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Tuesday, February 13, 2018

Montréal Artists Create a New Mural for the Alchemist

Posted By on Tue, Feb 13, 2018 at 5:24 PM

Dan Buller, Ola Volo, Jason Bodkin and Jonathan Bergeron of EN MASSE - ERIK NELSON
  • Erik Nelson
  • Dan Buller, Ola Volo, Jason Bodkin and Jonathan Bergeron of EN MASSE
The Alchemist Brewery and Visitors Center got a new do this weekend. Four artists from the Montréal-based EN MASSE mural project lent their collaborative black-and-white stylings to the vaulted public entrance of the Stowe brewery.

Alchemist co-founder and brewer John Kimmich first encountered EN MASSE's work in Montréal, happening upon one of their murals in a parking garage. He immediately fell for its cacophony of themes unified by stark graphics.

EN MASSE, headed by Jason Botkin and Rupert Bottenberg, brings together (mostly) new artists for each project, whether a high-profile commission or a public, outdoor mural. The artists work collaboratively, each starting with a segment of wall and working outward so their designs mingle. The finished products are varied and unpredictable.

Since its inception in 2009, EN MASSE has worked with more than 250 artists around the world. And it's not the group's first time in Vermont. In 2012, EN MASSE artists, led by Bottenberg, painted a large cube, subsequently suspended from the ceiling, in a now-defunct Winooski gallery space facing the traffic circle.

The Alchemist's new piece — two pieces, technically, on opposite sides of the 768 square feet of ceiling space — was painted by Botkin, Ola Volo, Jonathan Bergeron and Dan Buller. It features a grinning face, a swan, an ornate rose, a rocketship and other items.
Mural by En Masse at the Alchemist Brewery and Visitors Center - ERIK NELSON
  • Erik Nelson
  • Mural by En Masse at the Alchemist Brewery and Visitors Center
Bodkin says the group doesn't usually go into a commission with a game plan, unless the client requests it. In this case, Kimmich just wanted them to do their thing. Bodkin notes that fun things happen when multiple artists work together. "It's an interesting process to watch people paint unscripted — it's contagious," he says.

It seems John and Jen Kimmich have the bug. Artwork has long been essential to the popular beer brand. Alchemist art director Jess Graham says the founders hope that the brewery will be "a feast for the eyes," and aim to continually add new works to their collection.

The mural joins a silo that Graham painted, work by artist Dan Blakeslee on the bright tanks, and sculptural, Dr. Seuss-like trees at the brewery's public entrance.

"The intention and vision [for the building] is [for it] to become full of sculpture and art," Graham says.

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Rick Steves Urges Vermont to 'Take the Next Step' in Weed Legalization

Posted By on Tue, Feb 13, 2018 at 4:13 PM

  • Courtesy of Rick Steves
  • Rick Steves
If you're only familiar with his travel show, "Rick Steves' Europe," you might not guess that the mild-mannered PBS personality is one of America's most prominent advocates for marijuana legalization.

Indeed, the affable TV host and guidebook author has made legal weed a personal crusade, personally donating hundreds of thousands of dollars of his own money to legalization efforts across the country, including in his home state of Washington.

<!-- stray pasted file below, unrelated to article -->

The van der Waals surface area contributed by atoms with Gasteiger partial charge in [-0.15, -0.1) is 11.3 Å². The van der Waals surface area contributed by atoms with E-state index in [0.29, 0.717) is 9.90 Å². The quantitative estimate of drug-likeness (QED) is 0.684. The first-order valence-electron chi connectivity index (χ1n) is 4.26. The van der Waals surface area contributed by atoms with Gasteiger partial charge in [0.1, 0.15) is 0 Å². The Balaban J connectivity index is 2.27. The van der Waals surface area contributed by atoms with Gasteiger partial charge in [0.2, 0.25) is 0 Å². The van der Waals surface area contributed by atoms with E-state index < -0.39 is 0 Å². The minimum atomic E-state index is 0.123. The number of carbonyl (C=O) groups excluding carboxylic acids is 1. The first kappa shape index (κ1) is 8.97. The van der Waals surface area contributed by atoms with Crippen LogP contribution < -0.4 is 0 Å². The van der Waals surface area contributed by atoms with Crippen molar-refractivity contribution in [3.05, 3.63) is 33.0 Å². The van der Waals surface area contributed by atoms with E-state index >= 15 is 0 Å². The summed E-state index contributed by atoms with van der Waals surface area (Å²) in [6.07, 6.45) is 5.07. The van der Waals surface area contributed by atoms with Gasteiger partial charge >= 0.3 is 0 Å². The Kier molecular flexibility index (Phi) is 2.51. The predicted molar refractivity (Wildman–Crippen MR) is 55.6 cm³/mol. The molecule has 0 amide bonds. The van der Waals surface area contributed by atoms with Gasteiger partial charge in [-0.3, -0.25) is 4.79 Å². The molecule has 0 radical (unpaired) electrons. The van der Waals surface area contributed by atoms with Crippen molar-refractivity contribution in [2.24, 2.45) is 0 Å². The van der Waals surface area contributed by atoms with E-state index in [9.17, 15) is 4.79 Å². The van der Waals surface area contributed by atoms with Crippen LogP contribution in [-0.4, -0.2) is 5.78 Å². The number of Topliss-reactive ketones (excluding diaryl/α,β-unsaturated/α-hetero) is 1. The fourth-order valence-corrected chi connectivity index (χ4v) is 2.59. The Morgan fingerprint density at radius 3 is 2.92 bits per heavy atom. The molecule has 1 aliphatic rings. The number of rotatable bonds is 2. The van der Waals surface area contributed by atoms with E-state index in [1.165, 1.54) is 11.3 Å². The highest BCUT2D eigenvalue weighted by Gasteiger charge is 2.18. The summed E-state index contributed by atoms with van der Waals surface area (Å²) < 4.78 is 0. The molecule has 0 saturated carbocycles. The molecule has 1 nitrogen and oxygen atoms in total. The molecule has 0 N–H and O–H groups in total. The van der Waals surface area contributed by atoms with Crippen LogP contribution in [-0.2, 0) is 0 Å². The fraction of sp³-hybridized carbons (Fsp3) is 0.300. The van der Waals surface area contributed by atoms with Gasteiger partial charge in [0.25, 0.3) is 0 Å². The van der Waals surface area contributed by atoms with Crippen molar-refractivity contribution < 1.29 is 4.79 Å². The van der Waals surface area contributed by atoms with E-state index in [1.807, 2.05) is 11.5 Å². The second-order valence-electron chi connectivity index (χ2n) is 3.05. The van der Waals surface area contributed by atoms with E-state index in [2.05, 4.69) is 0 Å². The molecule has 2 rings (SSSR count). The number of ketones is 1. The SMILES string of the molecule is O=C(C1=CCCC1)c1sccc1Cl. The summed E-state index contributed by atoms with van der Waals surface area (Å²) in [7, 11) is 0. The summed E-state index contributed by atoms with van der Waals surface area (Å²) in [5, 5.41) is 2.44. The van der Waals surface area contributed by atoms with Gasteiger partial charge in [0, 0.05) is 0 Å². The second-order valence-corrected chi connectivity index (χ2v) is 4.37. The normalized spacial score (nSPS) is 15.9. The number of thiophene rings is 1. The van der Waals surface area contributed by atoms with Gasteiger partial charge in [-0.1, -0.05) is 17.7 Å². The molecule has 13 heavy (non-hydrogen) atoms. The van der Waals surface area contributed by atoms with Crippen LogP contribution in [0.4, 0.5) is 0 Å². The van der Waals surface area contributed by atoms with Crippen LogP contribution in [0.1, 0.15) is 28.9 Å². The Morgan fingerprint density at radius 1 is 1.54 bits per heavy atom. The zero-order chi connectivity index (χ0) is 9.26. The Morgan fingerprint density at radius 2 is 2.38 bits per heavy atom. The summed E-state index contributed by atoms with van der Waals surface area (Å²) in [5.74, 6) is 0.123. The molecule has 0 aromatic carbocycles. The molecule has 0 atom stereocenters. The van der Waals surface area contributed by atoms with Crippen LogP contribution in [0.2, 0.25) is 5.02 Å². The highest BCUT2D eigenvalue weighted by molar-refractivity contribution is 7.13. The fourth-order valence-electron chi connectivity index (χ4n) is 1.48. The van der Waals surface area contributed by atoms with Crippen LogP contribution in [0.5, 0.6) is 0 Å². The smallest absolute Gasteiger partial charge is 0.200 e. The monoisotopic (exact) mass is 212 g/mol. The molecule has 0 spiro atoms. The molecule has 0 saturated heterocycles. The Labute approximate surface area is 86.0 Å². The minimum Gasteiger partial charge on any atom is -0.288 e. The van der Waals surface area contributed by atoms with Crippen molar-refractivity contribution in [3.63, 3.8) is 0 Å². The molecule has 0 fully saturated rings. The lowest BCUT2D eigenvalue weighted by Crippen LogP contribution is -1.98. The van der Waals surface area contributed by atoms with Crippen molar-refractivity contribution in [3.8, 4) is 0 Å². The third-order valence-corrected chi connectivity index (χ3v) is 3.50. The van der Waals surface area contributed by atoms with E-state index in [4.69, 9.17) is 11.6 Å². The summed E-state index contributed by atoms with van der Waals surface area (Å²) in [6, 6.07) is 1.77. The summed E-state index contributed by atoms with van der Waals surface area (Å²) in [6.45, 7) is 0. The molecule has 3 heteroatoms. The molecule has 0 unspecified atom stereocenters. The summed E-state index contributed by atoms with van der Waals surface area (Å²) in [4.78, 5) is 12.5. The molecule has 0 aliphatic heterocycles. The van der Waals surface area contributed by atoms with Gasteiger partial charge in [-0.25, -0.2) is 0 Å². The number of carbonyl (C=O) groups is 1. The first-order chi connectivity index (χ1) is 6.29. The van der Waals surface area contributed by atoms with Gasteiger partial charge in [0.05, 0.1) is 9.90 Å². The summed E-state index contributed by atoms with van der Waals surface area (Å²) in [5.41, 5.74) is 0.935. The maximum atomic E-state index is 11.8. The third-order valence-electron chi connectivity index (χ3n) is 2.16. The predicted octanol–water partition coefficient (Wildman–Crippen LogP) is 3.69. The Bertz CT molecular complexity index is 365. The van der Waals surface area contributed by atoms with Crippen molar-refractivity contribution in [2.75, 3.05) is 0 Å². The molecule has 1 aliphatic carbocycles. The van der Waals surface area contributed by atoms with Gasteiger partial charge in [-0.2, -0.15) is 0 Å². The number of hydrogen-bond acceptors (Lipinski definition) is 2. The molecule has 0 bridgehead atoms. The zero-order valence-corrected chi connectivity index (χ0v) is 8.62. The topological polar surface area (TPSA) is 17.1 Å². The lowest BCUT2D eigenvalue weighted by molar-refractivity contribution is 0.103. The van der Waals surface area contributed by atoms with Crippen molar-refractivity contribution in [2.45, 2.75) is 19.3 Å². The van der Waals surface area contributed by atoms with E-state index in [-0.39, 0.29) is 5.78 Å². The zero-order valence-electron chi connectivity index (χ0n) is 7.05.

But his push for legalization in the U.S. isn't rooted in a particular personal affinity for kind bud. Rather, his stance on marijuana stems from his extensive travels overseas and the "pragmatic harm reduction" approach that many European countries take towards the drug. For Steves, who sits on the advisory board of the National Organization for the Reform of Marijuana Laws (NORML), marijuana legalization is not a recreational issue, it's a matter of civil liberties.

This week, Steves' travels take him to Vermont. On Thursday, he'll appear at the Vermont Statehouse in Montpelier for a news conference with legislators advocating for Vermont to "take the next step" in its legalization process by taxing and regulating a commercial cannabis market. Earlier this year, the state legislature legalized possession of certain amounts of marijuana, but it is still illegal to sell or purchase weed.

On Friday, Steves will give a free lunchtime presentation at the Skinny Pancake on the waterfront in Burlington. The event is cohosted by Heady Vermont, which will livestream the talk on its Facebook page. Later that afternoon, Steves will take part in an interactive livestream hosted on the Marijuana Policy Project's Facebook page

Seven Days caught up with Steves by phone ahead of his Vermont visit.

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Cultural Mosaic: Tchatching Ngunga to Bring Rwandan Music to Vermont

Posted By on Tue, Feb 13, 2018 at 2:17 PM

Tchatching Ngunga - KYMELYA SARI
  • Kymelya Sari
  • Tchatching Ngunga
Tchatching ("Cha-ching") Ngunga has a message for Vermonters: "Very soon, they are gonna be discovering a new African culture."

Ngunga, who also goes by the name Richard, sings and composes traditional Rwandan songs. So far, he has performed mostly in Canada. "That's where I feel like my music is being valued because my community is there," he said.

But, as a Vermonter since 2011, he's ready to take his music to more audiences, Ngunga continued. "Somebody told me: 'No, music doesn't have a barrier. People just love any music,'" the Burlington resident said.